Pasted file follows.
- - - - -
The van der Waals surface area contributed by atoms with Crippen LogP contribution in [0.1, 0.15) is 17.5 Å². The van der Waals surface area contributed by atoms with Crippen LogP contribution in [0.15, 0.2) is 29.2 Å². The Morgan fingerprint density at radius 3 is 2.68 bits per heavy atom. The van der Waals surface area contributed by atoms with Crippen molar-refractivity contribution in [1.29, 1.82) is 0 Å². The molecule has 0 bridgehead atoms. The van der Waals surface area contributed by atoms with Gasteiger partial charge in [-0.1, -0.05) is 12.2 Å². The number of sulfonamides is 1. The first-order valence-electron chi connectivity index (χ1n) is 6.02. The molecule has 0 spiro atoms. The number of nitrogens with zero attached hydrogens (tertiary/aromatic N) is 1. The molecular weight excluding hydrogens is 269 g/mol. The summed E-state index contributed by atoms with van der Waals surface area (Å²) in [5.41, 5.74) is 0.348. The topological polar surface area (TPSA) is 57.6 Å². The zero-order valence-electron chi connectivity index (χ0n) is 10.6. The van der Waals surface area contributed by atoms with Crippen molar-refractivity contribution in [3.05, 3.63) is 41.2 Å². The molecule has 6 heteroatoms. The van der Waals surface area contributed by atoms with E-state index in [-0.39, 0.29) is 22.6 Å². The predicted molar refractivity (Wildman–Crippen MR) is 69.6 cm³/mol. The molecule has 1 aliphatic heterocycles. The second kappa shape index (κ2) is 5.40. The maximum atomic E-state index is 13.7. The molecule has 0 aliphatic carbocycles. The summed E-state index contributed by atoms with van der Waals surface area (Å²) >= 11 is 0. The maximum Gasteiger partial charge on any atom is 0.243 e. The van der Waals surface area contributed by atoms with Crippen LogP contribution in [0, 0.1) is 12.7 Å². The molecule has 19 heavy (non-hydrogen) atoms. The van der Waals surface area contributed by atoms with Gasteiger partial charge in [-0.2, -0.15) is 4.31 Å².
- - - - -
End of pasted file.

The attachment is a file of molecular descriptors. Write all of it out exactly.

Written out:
The van der Waals surface area contributed by atoms with Crippen LogP contribution in [0.1, 0.15) is 17.5 Å². The van der Waals surface area contributed by atoms with Crippen LogP contribution in [0.15, 0.2) is 29.2 Å². The Morgan fingerprint density at radius 3 is 2.68 bits per heavy atom. The van der Waals surface area contributed by atoms with Crippen molar-refractivity contribution in [1.29, 1.82) is 0 Å². The molecule has 0 bridgehead atoms. The van der Waals surface area contributed by atoms with Gasteiger partial charge in [-0.1, -0.05) is 12.2 Å². The number of sulfonamides is 1. The first-order valence-electron chi connectivity index (χ1n) is 6.02. The molecule has 0 spiro atoms. The number of nitrogens with zero attached hydrogens (tertiary/aromatic N) is 1. The molecular weight excluding hydrogens is 269 g/mol. The summed E-state index contributed by atoms with van der Waals surface area (Å²) in [5.41, 5.74) is 0.348. The topological polar surface area (TPSA) is 57.6 Å². The zero-order valence-electron chi connectivity index (χ0n) is 10.6. The van der Waals surface area contributed by atoms with Crippen molar-refractivity contribution in [3.05, 3.63) is 41.2 Å². The molecule has 6 heteroatoms. The van der Waals surface area contributed by atoms with E-state index in [-0.39, 0.29) is 22.6 Å². The predicted molar refractivity (Wildman–Crippen MR) is 69.6 cm³/mol. The molecule has 1 aliphatic heterocycles. The second kappa shape index (κ2) is 5.40. The maximum atomic E-state index is 13.7. The molecule has 0 aliphatic carbocycles. The summed E-state index contributed by atoms with van der Waals surface area (Å²) >= 11 is 0. The maximum Gasteiger partial charge on any atom is 0.243 e. The van der Waals surface area contributed by atoms with Crippen LogP contribution in [0, 0.1) is 12.7 Å². The molecule has 19 heavy (non-hydrogen) atoms. The van der Waals surface area contributed by atoms with Gasteiger partial charge in [-0.2, -0.15) is 4.31 Å².